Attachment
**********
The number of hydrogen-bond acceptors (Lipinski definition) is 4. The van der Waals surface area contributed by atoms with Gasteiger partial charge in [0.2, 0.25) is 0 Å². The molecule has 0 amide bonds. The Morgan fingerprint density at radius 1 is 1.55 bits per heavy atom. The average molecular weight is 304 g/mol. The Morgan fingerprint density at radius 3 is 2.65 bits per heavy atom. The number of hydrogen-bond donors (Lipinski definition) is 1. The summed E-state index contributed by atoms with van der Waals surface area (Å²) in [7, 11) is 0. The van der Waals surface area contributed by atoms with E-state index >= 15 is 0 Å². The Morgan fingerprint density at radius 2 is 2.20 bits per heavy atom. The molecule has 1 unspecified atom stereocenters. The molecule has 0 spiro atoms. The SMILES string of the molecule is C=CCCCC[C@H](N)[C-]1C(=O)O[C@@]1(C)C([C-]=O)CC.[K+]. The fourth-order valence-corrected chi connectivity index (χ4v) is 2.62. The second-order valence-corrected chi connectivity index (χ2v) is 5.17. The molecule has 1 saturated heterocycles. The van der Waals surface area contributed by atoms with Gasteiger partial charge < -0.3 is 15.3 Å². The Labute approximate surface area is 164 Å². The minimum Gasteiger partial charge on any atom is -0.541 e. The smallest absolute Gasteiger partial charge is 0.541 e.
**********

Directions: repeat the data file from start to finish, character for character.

The number of hydrogen-bond acceptors (Lipinski definition) is 4. The van der Waals surface area contributed by atoms with Gasteiger partial charge in [0.2, 0.25) is 0 Å². The molecule has 0 amide bonds. The Morgan fingerprint density at radius 1 is 1.55 bits per heavy atom. The average molecular weight is 304 g/mol. The Morgan fingerprint density at radius 3 is 2.65 bits per heavy atom. The number of hydrogen-bond donors (Lipinski definition) is 1. The summed E-state index contributed by atoms with van der Waals surface area (Å²) in [7, 11) is 0. The van der Waals surface area contributed by atoms with E-state index >= 15 is 0 Å². The Morgan fingerprint density at radius 2 is 2.20 bits per heavy atom. The molecule has 1 unspecified atom stereocenters. The molecule has 0 spiro atoms. The SMILES string of the molecule is C=CCCCC[C@H](N)[C-]1C(=O)O[C@@]1(C)C([C-]=O)CC.[K+]. The fourth-order valence-corrected chi connectivity index (χ4v) is 2.62. The second-order valence-corrected chi connectivity index (χ2v) is 5.17. The molecule has 1 saturated heterocycles. The van der Waals surface area contributed by atoms with Gasteiger partial charge < -0.3 is 15.3 Å². The Labute approximate surface area is 164 Å². The minimum Gasteiger partial charge on any atom is -0.541 e. The smallest absolute Gasteiger partial charge is 0.541 e.